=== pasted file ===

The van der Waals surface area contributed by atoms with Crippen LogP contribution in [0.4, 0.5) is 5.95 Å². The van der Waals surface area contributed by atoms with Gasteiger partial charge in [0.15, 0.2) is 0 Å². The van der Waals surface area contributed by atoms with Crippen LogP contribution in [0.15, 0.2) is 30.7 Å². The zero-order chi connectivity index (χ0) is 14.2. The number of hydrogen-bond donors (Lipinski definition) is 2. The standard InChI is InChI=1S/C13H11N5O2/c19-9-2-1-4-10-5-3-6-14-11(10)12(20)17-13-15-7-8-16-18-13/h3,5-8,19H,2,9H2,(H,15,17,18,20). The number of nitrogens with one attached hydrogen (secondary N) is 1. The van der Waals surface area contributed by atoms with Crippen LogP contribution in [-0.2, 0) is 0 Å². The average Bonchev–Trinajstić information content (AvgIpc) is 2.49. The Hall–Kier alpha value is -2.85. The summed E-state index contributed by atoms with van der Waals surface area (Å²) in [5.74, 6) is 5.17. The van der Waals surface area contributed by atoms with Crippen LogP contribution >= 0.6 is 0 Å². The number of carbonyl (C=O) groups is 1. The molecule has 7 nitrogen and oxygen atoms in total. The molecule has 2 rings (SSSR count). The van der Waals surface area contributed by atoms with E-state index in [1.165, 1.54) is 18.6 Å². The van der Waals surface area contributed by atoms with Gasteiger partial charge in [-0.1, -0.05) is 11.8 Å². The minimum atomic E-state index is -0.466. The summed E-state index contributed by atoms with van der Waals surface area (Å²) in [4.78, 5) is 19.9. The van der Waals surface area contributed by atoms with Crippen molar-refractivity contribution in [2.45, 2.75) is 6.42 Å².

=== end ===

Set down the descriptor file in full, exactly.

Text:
The van der Waals surface area contributed by atoms with Crippen LogP contribution in [0.4, 0.5) is 5.95 Å². The van der Waals surface area contributed by atoms with Gasteiger partial charge in [0.15, 0.2) is 0 Å². The van der Waals surface area contributed by atoms with Crippen LogP contribution in [0.15, 0.2) is 30.7 Å². The zero-order chi connectivity index (χ0) is 14.2. The number of hydrogen-bond donors (Lipinski definition) is 2. The standard InChI is InChI=1S/C13H11N5O2/c19-9-2-1-4-10-5-3-6-14-11(10)12(20)17-13-15-7-8-16-18-13/h3,5-8,19H,2,9H2,(H,15,17,18,20). The number of nitrogens with one attached hydrogen (secondary N) is 1. The van der Waals surface area contributed by atoms with Crippen LogP contribution in [-0.2, 0) is 0 Å². The average Bonchev–Trinajstić information content (AvgIpc) is 2.49. The Hall–Kier alpha value is -2.85. The summed E-state index contributed by atoms with van der Waals surface area (Å²) in [5.74, 6) is 5.17. The van der Waals surface area contributed by atoms with Crippen LogP contribution >= 0.6 is 0 Å². The number of carbonyl (C=O) groups is 1. The molecule has 7 nitrogen and oxygen atoms in total. The molecule has 2 rings (SSSR count). The van der Waals surface area contributed by atoms with E-state index in [1.165, 1.54) is 18.6 Å². The van der Waals surface area contributed by atoms with Gasteiger partial charge in [-0.1, -0.05) is 11.8 Å². The minimum atomic E-state index is -0.466. The summed E-state index contributed by atoms with van der Waals surface area (Å²) in [4.78, 5) is 19.9. The van der Waals surface area contributed by atoms with Crippen molar-refractivity contribution in [2.45, 2.75) is 6.42 Å².